DECISION OF THE COUNCIL OF THE LEAGUE OF NATIONS
ON THE ÅLAND ISLANDS
INCLUDING SWEDEN’S PROTEST
Original English Version
League of Nations Official Journal
MINUTES OF THE FOURTEENTH MEETING OF THE COUNCIL, JUNE 24TH.
All the Representatives of the Members of the Council, and
the Secretary-General, were present.
M. BRANTING, representing Sweden, and M. ENCKELL,
representing Finland, came to the Council table.
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Mr. FISHER reminded the Council that the day before he had
submitted certain fundamental principles concerning the Aaland Islands Question.
To-day, these general ideas had received the unanimous approval of the Council,
with the exception, of course, of the two parties to the dispute.
Mr. Fisher then read the following draft resolution;
” The Council at its meeting of June 24th, 1921, having
regard to the fact that the two parties interested in the fate of the Aaland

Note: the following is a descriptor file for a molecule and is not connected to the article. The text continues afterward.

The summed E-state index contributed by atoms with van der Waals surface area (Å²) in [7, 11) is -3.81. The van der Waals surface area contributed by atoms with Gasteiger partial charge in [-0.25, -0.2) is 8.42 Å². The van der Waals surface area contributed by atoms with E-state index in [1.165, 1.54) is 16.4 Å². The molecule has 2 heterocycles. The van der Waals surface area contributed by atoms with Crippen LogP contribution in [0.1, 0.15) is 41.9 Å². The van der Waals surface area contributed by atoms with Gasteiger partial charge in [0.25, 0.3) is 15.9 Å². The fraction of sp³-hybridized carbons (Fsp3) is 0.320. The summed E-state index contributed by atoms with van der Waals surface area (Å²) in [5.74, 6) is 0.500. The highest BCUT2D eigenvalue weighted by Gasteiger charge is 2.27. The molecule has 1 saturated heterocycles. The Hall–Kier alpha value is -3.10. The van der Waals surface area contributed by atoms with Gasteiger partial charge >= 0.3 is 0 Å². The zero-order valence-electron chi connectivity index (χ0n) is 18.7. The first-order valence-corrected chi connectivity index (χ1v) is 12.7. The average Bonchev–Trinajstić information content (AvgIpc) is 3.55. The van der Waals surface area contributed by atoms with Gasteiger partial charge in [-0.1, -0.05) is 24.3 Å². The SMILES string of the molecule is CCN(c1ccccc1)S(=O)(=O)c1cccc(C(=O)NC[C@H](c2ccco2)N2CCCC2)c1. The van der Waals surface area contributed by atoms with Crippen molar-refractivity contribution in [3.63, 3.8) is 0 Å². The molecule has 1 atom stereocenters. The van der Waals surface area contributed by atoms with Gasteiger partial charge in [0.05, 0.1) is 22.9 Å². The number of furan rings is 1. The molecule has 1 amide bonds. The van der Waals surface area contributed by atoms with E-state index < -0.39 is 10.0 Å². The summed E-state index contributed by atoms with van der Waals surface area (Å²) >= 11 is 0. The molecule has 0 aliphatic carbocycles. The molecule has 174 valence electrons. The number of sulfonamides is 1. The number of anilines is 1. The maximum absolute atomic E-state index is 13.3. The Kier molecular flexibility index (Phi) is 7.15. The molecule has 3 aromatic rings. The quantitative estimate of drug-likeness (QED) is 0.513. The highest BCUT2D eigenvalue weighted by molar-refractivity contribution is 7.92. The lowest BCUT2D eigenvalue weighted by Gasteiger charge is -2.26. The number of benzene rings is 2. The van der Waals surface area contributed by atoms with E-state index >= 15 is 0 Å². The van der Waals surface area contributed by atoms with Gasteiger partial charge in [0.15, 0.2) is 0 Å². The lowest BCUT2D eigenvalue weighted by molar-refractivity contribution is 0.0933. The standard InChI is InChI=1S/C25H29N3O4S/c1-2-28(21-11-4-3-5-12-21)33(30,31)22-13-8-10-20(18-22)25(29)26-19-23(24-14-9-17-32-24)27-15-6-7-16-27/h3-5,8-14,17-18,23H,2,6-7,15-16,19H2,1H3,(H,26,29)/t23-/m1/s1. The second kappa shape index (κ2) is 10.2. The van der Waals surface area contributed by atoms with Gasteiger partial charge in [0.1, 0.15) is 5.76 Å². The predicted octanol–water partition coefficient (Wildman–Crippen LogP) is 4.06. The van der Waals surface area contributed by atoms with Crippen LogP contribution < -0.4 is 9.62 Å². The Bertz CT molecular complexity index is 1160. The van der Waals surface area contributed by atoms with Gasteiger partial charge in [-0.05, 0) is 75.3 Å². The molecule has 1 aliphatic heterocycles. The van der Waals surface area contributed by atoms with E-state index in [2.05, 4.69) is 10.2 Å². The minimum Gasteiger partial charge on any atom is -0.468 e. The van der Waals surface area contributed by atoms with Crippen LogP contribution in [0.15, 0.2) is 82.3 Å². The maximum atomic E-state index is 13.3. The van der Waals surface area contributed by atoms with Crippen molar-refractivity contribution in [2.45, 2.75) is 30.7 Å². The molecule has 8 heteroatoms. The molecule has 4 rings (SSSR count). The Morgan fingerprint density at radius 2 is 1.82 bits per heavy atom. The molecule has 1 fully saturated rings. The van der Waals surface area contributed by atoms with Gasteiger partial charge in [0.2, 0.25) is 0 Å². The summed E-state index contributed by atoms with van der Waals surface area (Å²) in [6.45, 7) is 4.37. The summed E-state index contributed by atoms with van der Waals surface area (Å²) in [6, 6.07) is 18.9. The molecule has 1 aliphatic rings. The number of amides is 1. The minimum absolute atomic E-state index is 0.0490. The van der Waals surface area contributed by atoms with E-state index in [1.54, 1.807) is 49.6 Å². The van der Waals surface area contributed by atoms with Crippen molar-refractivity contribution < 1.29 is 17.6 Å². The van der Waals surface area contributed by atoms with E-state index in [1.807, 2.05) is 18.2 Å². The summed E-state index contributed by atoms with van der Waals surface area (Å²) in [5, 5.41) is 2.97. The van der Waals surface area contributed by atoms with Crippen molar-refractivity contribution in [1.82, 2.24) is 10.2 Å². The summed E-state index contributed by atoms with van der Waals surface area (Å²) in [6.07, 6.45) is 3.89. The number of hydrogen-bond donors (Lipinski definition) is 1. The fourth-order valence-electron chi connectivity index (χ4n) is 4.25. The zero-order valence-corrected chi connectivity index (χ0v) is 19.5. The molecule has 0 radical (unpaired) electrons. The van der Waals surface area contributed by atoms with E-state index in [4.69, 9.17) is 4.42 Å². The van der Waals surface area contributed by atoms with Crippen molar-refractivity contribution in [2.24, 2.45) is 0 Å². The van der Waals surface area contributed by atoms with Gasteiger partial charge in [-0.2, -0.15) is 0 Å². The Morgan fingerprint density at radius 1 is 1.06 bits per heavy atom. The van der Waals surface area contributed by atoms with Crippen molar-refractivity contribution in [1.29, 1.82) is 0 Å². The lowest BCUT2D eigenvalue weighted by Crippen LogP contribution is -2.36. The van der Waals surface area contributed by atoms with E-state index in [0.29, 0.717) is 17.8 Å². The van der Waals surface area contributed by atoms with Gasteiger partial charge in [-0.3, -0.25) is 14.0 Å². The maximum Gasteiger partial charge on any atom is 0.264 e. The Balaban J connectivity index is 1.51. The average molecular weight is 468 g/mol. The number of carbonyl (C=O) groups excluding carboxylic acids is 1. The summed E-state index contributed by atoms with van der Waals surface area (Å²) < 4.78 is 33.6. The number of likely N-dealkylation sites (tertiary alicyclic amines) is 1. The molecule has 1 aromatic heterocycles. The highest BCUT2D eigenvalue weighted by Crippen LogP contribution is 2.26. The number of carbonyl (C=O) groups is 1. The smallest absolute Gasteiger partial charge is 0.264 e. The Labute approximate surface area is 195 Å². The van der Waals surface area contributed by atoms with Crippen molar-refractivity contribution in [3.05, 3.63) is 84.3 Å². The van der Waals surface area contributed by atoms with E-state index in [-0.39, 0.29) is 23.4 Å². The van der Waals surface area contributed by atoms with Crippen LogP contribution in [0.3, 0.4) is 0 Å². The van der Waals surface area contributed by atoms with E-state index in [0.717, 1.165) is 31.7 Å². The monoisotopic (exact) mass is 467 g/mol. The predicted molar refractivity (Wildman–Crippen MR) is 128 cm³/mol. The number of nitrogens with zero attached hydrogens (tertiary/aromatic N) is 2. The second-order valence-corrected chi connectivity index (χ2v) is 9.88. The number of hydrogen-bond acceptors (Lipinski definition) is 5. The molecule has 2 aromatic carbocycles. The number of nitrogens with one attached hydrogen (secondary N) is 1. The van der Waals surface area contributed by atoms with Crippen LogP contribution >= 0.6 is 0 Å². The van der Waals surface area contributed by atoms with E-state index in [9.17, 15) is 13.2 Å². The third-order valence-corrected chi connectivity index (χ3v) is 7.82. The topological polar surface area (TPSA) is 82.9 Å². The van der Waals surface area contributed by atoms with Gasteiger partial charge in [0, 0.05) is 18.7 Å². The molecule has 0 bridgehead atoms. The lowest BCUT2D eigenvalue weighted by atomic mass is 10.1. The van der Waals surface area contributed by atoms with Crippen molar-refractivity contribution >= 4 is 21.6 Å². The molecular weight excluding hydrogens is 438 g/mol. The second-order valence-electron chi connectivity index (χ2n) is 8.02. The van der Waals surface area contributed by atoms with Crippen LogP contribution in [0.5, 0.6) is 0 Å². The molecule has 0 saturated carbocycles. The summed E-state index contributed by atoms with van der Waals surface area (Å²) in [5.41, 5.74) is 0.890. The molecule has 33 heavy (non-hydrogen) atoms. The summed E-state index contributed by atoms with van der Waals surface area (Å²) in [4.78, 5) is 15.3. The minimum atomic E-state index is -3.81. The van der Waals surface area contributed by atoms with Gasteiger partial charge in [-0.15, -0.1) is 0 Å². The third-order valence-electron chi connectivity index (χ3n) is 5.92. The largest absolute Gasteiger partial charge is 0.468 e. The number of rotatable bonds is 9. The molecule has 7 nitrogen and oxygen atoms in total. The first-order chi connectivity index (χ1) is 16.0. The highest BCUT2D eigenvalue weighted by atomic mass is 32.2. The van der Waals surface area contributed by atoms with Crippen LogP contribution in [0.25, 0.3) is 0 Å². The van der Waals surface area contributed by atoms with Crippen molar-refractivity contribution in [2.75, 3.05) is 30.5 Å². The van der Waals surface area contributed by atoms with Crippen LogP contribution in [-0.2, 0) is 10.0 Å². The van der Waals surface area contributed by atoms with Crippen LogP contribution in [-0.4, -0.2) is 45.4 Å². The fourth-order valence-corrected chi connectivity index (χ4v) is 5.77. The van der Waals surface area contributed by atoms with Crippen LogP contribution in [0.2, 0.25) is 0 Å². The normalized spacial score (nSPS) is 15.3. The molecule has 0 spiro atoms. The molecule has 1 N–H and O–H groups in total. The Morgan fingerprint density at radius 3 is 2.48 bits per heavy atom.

Islands have consented that the Council of the League of nations should be
called upon to effect a settlement of the difficulties which have arisen, and
that they have agreed to abide by its decision;
”After consideration of the Report of the Jurists which
the question of the competence and of the decision of the Council, of September
20th, 1920, which recognised the aforesaid competence;
”And having reviewed all the geographical, ethnical,
political, economic and military considerations set forth in the memorandum of
the Rapporteurs, who undertook a thorough enquiry upon the request of the League